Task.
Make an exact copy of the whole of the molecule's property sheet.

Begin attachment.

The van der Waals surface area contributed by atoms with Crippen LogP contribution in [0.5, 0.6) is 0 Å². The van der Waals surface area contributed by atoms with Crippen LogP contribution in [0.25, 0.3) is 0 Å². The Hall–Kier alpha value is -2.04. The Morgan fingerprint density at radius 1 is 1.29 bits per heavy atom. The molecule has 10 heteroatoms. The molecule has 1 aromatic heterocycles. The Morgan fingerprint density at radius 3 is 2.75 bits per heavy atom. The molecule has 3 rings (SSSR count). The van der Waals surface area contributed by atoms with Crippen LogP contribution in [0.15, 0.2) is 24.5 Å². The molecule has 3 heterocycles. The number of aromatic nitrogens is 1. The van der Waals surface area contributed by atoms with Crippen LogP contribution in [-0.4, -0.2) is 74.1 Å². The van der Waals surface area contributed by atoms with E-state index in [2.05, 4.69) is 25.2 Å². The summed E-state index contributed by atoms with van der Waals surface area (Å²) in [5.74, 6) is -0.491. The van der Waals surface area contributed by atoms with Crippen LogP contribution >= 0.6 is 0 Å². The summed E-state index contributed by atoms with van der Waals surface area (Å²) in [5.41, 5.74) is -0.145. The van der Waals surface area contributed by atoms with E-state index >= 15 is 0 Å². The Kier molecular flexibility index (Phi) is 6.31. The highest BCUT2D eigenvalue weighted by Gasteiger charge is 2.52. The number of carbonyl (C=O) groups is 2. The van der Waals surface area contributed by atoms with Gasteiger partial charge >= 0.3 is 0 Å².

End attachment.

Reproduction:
The van der Waals surface area contributed by atoms with Crippen LogP contribution in [0.5, 0.6) is 0 Å². The van der Waals surface area contributed by atoms with Crippen LogP contribution in [0.25, 0.3) is 0 Å². The Hall–Kier alpha value is -2.04. The Morgan fingerprint density at radius 1 is 1.29 bits per heavy atom. The molecule has 10 heteroatoms. The molecule has 1 aromatic heterocycles. The Morgan fingerprint density at radius 3 is 2.75 bits per heavy atom. The molecule has 3 rings (SSSR count). The van der Waals surface area contributed by atoms with Crippen LogP contribution in [0.15, 0.2) is 24.5 Å². The molecule has 3 heterocycles. The number of aromatic nitrogens is 1. The van der Waals surface area contributed by atoms with Crippen LogP contribution in [-0.4, -0.2) is 74.1 Å². The van der Waals surface area contributed by atoms with E-state index in [2.05, 4.69) is 25.2 Å². The summed E-state index contributed by atoms with van der Waals surface area (Å²) in [5.74, 6) is -0.491. The van der Waals surface area contributed by atoms with Crippen LogP contribution >= 0.6 is 0 Å². The summed E-state index contributed by atoms with van der Waals surface area (Å²) in [5.41, 5.74) is -0.145. The van der Waals surface area contributed by atoms with E-state index >= 15 is 0 Å². The Kier molecular flexibility index (Phi) is 6.31. The highest BCUT2D eigenvalue weighted by Gasteiger charge is 2.52. The number of carbonyl (C=O) groups is 2. The van der Waals surface area contributed by atoms with Gasteiger partial charge >= 0.3 is 0 Å².